During the early evening hours on June 10, Carbon residents will have the opportunity to view a partial eclipse of the sun, the last to be visible from Utah for 10 years.
For observers at locations within Utah, the eclipse will run from around 6:15 to 8 p.m. Maximum eclipse will occur at approximately 7:15 p.m., when about half of the sun will be covered.
Partial eclipses occur when part of the moon passes in front of the sun, blocking off part of the light.
"This particular eclipse will be much more visible that the one we had last year," said Utah NASA solar system ambassador Patrick Wiggins.
"Everyone should be careful not to look directly at the sun during the eclipse or any other time since permanent eye damage may result. It's also not safe to use items such as polarizing materials, color photographic film, smoked glass, or sunglasses since they do not provide protection from the harmful portions of the sun's light," stressed Wiggins.
Safe, inexpensive solar eclipse filters are available through the mail and from various local retailers.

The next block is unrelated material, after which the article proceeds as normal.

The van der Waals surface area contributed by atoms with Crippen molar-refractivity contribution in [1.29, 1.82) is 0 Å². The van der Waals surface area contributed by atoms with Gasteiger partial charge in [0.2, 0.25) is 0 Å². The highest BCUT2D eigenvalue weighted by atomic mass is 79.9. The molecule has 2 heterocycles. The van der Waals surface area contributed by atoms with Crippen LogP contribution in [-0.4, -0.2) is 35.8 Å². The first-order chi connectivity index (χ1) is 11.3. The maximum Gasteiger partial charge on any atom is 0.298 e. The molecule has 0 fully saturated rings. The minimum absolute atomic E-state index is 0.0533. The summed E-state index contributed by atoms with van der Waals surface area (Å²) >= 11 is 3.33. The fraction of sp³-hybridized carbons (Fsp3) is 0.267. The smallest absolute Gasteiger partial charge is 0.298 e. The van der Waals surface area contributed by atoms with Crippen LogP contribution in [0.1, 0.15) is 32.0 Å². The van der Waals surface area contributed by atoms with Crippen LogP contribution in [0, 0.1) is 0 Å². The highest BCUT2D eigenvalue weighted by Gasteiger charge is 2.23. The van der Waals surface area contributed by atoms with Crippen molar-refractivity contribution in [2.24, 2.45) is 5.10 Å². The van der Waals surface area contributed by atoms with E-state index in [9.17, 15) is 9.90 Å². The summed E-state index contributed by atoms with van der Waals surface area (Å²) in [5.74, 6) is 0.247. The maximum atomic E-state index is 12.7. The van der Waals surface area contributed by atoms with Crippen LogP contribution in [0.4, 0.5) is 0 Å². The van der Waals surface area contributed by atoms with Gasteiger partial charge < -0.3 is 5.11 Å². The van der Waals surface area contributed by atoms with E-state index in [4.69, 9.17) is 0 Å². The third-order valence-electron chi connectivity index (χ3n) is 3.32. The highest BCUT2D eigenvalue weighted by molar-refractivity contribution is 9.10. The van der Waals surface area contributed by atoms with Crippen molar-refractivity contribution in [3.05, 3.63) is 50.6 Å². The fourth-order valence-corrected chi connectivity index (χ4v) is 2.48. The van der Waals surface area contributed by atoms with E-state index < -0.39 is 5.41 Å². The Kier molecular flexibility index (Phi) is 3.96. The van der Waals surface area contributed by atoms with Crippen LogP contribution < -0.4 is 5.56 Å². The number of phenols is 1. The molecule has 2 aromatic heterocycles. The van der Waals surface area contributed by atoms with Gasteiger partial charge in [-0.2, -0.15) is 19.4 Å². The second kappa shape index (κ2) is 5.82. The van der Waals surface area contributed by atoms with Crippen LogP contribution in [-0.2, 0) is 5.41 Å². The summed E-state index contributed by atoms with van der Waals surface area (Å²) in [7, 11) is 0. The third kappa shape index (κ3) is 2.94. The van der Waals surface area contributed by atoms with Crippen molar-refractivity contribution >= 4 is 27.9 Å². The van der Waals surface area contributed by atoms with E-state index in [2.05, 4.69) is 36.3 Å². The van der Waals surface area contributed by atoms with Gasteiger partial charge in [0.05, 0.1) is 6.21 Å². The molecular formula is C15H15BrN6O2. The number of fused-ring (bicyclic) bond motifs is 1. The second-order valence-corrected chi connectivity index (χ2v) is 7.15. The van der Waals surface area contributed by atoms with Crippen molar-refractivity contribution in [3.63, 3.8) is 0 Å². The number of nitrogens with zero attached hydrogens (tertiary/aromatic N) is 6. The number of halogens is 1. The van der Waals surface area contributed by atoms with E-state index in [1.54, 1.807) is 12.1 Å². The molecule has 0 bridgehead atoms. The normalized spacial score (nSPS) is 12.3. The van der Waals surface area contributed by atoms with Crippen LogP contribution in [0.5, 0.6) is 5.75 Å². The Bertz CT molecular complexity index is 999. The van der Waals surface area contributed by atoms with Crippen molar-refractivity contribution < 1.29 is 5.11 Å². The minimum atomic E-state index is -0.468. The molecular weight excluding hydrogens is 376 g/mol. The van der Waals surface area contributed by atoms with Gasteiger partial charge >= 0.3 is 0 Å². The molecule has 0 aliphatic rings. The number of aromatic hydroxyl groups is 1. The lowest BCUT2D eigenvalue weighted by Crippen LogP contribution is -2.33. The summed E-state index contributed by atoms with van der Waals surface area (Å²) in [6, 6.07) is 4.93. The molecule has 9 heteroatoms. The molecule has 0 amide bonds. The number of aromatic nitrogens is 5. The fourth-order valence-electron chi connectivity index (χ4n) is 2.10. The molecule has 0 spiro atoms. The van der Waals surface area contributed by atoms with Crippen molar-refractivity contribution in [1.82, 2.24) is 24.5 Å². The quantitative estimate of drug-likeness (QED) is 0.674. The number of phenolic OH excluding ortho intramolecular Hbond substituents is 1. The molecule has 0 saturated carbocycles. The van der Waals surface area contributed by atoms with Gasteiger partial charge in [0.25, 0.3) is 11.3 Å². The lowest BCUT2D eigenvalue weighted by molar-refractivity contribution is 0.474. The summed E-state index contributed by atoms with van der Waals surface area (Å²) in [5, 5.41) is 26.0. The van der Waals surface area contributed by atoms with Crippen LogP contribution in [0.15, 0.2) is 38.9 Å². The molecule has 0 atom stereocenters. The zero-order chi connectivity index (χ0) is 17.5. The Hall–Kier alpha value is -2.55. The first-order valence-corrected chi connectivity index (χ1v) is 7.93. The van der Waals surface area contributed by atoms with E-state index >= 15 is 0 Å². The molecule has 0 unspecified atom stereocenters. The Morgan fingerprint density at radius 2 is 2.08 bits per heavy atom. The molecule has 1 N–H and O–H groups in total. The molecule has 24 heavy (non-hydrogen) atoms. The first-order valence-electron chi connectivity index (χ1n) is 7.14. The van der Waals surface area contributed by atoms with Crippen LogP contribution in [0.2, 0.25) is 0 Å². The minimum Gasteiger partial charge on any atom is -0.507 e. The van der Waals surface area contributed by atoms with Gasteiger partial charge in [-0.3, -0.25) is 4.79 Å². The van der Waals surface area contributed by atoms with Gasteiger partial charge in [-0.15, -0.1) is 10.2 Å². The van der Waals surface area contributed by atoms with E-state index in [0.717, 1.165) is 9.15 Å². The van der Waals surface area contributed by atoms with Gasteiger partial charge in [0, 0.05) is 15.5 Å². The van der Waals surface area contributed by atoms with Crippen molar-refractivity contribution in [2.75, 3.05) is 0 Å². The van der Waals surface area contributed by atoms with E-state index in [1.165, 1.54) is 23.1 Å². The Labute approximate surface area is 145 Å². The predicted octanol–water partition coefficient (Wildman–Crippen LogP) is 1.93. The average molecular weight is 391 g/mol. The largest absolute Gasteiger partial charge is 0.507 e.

Number 14 welders glasses also make a safe sun filter.
An even less expensive way to view the eclipse is with a sunbox. Punch a pinhole in one side of an ordinary box. Position the box so the light passes through the pinhole and forms a small image of the sun on the opposite inside wall.
"When using a sunbox, you should only watch the projected image. Do not look through the pinhole at the sun," warned Wiggin.
The next eclipse of the sun to be visible from Utah will not occur until 2012. But Utahns will see two total eclipses of the moon next year and a third in 2004.